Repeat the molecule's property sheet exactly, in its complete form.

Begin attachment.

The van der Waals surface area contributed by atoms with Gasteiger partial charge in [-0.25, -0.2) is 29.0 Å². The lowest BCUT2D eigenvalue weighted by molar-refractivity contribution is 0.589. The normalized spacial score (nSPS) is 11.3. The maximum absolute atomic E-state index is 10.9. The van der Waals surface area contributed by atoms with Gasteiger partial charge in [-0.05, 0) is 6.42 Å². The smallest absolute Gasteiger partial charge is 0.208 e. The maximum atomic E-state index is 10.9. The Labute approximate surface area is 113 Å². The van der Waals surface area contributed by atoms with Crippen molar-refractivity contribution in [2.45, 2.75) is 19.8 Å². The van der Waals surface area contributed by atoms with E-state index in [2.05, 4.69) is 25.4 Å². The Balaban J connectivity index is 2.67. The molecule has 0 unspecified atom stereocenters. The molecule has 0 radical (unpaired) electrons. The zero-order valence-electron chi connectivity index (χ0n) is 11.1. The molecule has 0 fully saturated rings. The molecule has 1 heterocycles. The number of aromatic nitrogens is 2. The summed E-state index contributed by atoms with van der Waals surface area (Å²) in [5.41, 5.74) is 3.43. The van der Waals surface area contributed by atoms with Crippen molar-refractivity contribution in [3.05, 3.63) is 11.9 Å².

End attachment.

The van der Waals surface area contributed by atoms with Gasteiger partial charge in [-0.25, -0.2) is 29.0 Å². The lowest BCUT2D eigenvalue weighted by molar-refractivity contribution is 0.589. The normalized spacial score (nSPS) is 11.3. The maximum absolute atomic E-state index is 10.9. The van der Waals surface area contributed by atoms with Gasteiger partial charge in [-0.05, 0) is 6.42 Å². The smallest absolute Gasteiger partial charge is 0.208 e. The maximum atomic E-state index is 10.9. The Labute approximate surface area is 113 Å². The van der Waals surface area contributed by atoms with Crippen molar-refractivity contribution in [2.45, 2.75) is 19.8 Å². The van der Waals surface area contributed by atoms with E-state index in [2.05, 4.69) is 25.4 Å². The Balaban J connectivity index is 2.67. The molecule has 0 unspecified atom stereocenters. The molecule has 0 radical (unpaired) electrons. The zero-order valence-electron chi connectivity index (χ0n) is 11.1. The molecule has 0 fully saturated rings. The molecule has 1 heterocycles. The number of aromatic nitrogens is 2. The summed E-state index contributed by atoms with van der Waals surface area (Å²) in [5.41, 5.74) is 3.43. The van der Waals surface area contributed by atoms with Crippen molar-refractivity contribution in [3.05, 3.63) is 11.9 Å².